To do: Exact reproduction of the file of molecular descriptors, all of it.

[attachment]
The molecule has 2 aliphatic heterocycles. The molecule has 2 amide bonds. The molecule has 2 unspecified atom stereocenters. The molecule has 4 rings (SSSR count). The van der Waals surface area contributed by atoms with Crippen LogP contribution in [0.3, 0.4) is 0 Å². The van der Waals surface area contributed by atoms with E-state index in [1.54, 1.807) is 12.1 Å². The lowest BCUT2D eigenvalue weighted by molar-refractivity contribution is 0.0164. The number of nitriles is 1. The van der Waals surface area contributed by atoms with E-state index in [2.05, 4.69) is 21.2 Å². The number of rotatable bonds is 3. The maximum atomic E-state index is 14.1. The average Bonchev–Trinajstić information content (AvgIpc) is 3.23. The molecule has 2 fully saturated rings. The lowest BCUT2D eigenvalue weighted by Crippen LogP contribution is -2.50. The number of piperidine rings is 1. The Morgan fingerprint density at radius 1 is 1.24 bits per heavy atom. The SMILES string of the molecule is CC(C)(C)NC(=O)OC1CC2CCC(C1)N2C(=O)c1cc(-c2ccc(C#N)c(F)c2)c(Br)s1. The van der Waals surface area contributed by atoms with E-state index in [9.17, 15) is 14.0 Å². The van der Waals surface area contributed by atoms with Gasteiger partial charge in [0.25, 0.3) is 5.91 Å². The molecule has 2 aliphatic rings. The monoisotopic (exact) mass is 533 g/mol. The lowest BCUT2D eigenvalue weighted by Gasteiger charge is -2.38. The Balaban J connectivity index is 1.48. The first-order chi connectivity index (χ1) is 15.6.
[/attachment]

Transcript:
The molecule has 2 aliphatic heterocycles. The molecule has 2 amide bonds. The molecule has 2 unspecified atom stereocenters. The molecule has 4 rings (SSSR count). The van der Waals surface area contributed by atoms with Crippen LogP contribution in [0.3, 0.4) is 0 Å². The van der Waals surface area contributed by atoms with E-state index in [1.54, 1.807) is 12.1 Å². The lowest BCUT2D eigenvalue weighted by molar-refractivity contribution is 0.0164. The number of nitriles is 1. The van der Waals surface area contributed by atoms with E-state index in [2.05, 4.69) is 21.2 Å². The number of rotatable bonds is 3. The maximum atomic E-state index is 14.1. The average Bonchev–Trinajstić information content (AvgIpc) is 3.23. The molecule has 2 fully saturated rings. The lowest BCUT2D eigenvalue weighted by Crippen LogP contribution is -2.50. The number of piperidine rings is 1. The Morgan fingerprint density at radius 1 is 1.24 bits per heavy atom. The SMILES string of the molecule is CC(C)(C)NC(=O)OC1CC2CCC(C1)N2C(=O)c1cc(-c2ccc(C#N)c(F)c2)c(Br)s1. The van der Waals surface area contributed by atoms with E-state index in [9.17, 15) is 14.0 Å². The van der Waals surface area contributed by atoms with Gasteiger partial charge in [0.25, 0.3) is 5.91 Å². The molecule has 2 aliphatic rings. The monoisotopic (exact) mass is 533 g/mol. The lowest BCUT2D eigenvalue weighted by Gasteiger charge is -2.38. The Balaban J connectivity index is 1.48. The first-order chi connectivity index (χ1) is 15.6.